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Zadara Storage Offers Hurricane Relief to Business Hit by Harvey, Irma, or Maria

Zadara Storage, a Storage-as-a-Service (STaaS) start-up company, is offering disaster relief to businesses affected by Hurricanes Harvey, Irma, or Maria. The relief Zadara is offering comes in the form of up to 1PB of free data storage for six months. This storage can be installed on-site, in the Cloud, or as a hybrid model.

(I’m so pleased to be writing about some good news related to the hurricanes that have caused so much destruction in Texas, Florida, and Puerto Rico.)

How do businesses qualify for their six months of free storage?

  • Be a business that operates in the hurricane-affected areas and lost storage
  • Be a business that operates elsewhere, but lost storage in a data center or at a colocation site in the hurricane affected areas

If your business meets either of these two conditions, you can apply for your free storage here.

I know what you’re thinking — What’s the catch? There is none. If your company qualifies, Zadara will either ship storage — to your site or to your colocation data center — or provide you with access to cloud-based storage in Zadara’s data centers. When the six months is up, you can choose to sign up for Zadara’s Storage-as-a-Service, or you can return the storage to them, no questions asked.

I spoke with Zadara’s CEO and co-founder, Nelson Nahum, last week. He told me that as he was watching news coverage of the hurricane disasters, he and other members of the company’s management team found themselves inspired by things people were doing to help each other: sharing food and resources, working together to rescue people who were trapped, opening their homes to shelter strangers who lost their homes to the storm. Seeing this caused the management team to ask themselves and each other what they could do to help. The answer was: up to 1PB of Storage-as-a-Service for six months, either on-site or in the Cloud, for free, no strings attached.

Zadara’s Storage-as-a-Service supports multiple data types (block, file, and object), providing access via multiple storage protocols (FC, iSCSI, iSER, NFS, SMB, S3, and Swift). (I’ll do a follow-up blog post later to take a closer look at how they accomplish this.)

So, if you’re with a business that could use a hand getting back on its feet following the triple-whammy of hurricanes — or know someone in that situation — go here to have the business apply.

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Amazon Adds Per-Second Billing for Some EC2 Instances

Amazon’s per-second billing is now available for some types of Elastic Compute Cloud (EC2) instances. Announced back in September, this billing model change went into effect on 2 October.

Amazon Web Services (AWS) first launched their EC2 service in 2006. The success of AWS and cloud computing in general proves that there are uses for leasing a virtual server for an hour at a time.

Recently, some AWS competitors have moved from per-hour to per-minute billing. This move by AWS seems like an attempt to leapfrog past their competitors by offering billing that’s even more granular. In this post, I’ll look into some of the details of this billing change. Continue reading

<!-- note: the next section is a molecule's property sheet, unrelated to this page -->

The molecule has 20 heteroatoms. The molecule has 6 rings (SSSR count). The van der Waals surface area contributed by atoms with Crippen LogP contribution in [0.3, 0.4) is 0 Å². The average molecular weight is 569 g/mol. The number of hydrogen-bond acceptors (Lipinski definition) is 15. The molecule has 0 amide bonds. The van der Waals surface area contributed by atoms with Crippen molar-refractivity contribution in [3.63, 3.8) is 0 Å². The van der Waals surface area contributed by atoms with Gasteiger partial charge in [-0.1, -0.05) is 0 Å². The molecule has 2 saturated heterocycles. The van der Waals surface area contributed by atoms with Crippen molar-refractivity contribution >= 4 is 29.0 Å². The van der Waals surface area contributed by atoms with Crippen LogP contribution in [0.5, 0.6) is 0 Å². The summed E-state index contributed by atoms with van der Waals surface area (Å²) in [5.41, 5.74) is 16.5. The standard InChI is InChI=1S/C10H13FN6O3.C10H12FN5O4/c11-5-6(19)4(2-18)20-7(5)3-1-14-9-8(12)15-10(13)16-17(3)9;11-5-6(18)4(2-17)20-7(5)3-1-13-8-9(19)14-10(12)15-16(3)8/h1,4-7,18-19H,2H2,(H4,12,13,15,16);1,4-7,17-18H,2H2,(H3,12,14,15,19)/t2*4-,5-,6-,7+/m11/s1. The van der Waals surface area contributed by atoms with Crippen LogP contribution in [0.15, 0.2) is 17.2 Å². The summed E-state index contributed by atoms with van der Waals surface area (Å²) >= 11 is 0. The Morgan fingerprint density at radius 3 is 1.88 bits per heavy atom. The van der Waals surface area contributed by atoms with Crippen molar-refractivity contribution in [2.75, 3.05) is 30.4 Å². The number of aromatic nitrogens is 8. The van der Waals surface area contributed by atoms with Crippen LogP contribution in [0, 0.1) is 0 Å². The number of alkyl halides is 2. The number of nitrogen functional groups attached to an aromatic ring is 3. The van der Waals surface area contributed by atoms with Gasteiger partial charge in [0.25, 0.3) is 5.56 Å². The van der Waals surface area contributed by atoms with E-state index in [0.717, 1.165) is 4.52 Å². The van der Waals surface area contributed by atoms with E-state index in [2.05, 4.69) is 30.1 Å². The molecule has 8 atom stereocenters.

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My Schedule at VMworld US 2017

After having had to miss out on VMworld last year, I’m pleased to announce my triumphant return to the event. Or at least my return.

VMworld has always been, in my opinion, one of the best yearly events, not just in terms of the technical content and knowledge to be gained, but also because of the size and strength of the community that attends.

So, in that spirit, in the hopes of being able to reconnect with old friends, have in-person meetings with people I’ve only none online, and in making new friends and community connections, here are the places where you’ll most likely be able to find me during the event. Continue reading

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Cisco Announces Intention to Acquire Springpath

SpringPathOn Monday, Cisco ended over a year of hyperconverged infrastructure (HCI) speculation and announced their intent to acquire Springpath.

In this case, instead of Cisco the networking company, we’re looking at Cisco the manufacturer of the Unified Computing System (UCS) compute platform. Springpath makes hyperconvergence software. Cisco has been running that software — rebranded as the Cisco HX Data Platform — on their UCS servers and offering that bundle as their HyperFlex HCI solution. You may remember that I wrote about HyperFlex when it first launched back in March of 2016.

I’ve been a fan of the UCS platform since its launch, and I’ve been a fan of Springpath since they came out of stealth.  HyperFlex has always looked like a great HCI solution to me, and I’ve been surprised it hasn’t taken off more than it has.

Cisco’s been making an overall change to put more emphasis on software and its value-add, and the Springpath acquisition obviously fits well with that shift. The Springpath team will be joining Cisco’s Computing Systems Product Group.

At the price — $320Million in cash — it’s a bargain for Cisco even if they’re only acquiring Springpath to ensure exclusive access to the intellectual property, or ongoing support for HyperFlex. The acquisition is expected to close in Q1 of 2018, pending regulatory review.

Cisco Press Release